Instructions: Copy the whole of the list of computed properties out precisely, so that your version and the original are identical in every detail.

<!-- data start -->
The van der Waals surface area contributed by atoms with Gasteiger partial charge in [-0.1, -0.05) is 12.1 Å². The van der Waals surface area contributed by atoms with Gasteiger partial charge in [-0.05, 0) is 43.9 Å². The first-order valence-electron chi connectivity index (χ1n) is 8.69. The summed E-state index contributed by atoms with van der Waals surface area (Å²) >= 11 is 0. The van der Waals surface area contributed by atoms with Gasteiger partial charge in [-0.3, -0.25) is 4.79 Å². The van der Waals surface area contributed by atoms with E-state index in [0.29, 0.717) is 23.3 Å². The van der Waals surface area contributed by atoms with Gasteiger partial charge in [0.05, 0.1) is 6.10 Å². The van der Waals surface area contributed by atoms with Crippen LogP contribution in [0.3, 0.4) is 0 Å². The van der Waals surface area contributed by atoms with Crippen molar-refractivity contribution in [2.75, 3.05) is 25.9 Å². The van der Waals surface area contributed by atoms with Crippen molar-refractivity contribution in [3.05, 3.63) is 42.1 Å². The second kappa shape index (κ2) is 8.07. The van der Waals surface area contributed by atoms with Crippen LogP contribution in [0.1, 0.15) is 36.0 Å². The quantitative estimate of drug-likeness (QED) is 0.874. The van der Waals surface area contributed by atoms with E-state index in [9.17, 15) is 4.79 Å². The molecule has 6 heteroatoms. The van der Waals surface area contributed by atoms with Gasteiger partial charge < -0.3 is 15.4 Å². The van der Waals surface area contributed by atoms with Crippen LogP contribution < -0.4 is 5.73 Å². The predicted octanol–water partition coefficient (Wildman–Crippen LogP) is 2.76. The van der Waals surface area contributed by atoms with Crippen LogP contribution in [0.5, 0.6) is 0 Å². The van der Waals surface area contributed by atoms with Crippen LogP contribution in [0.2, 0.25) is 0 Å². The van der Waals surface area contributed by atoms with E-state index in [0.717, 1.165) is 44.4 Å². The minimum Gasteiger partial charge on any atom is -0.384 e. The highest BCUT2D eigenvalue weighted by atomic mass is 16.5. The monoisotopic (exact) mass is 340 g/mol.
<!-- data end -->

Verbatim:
The van der Waals surface area contributed by atoms with Gasteiger partial charge in [-0.1, -0.05) is 12.1 Å². The van der Waals surface area contributed by atoms with Gasteiger partial charge in [-0.05, 0) is 43.9 Å². The first-order valence-electron chi connectivity index (χ1n) is 8.69. The summed E-state index contributed by atoms with van der Waals surface area (Å²) >= 11 is 0. The van der Waals surface area contributed by atoms with Gasteiger partial charge in [-0.3, -0.25) is 4.79 Å². The van der Waals surface area contributed by atoms with E-state index in [0.29, 0.717) is 23.3 Å². The van der Waals surface area contributed by atoms with Gasteiger partial charge in [0.05, 0.1) is 6.10 Å². The van der Waals surface area contributed by atoms with Crippen LogP contribution in [0.3, 0.4) is 0 Å². The van der Waals surface area contributed by atoms with Crippen molar-refractivity contribution in [2.75, 3.05) is 25.9 Å². The van der Waals surface area contributed by atoms with Crippen molar-refractivity contribution in [3.05, 3.63) is 42.1 Å². The second kappa shape index (κ2) is 8.07. The van der Waals surface area contributed by atoms with Crippen LogP contribution in [0.1, 0.15) is 36.0 Å². The quantitative estimate of drug-likeness (QED) is 0.874. The van der Waals surface area contributed by atoms with E-state index in [9.17, 15) is 4.79 Å². The molecule has 6 heteroatoms. The van der Waals surface area contributed by atoms with Gasteiger partial charge < -0.3 is 15.4 Å². The van der Waals surface area contributed by atoms with Crippen LogP contribution < -0.4 is 5.73 Å². The predicted octanol–water partition coefficient (Wildman–Crippen LogP) is 2.76. The van der Waals surface area contributed by atoms with Crippen LogP contribution in [0.5, 0.6) is 0 Å². The van der Waals surface area contributed by atoms with Crippen LogP contribution in [0.2, 0.25) is 0 Å². The van der Waals surface area contributed by atoms with E-state index in [0.717, 1.165) is 44.4 Å². The minimum Gasteiger partial charge on any atom is -0.384 e. The highest BCUT2D eigenvalue weighted by atomic mass is 16.5. The monoisotopic (exact) mass is 340 g/mol.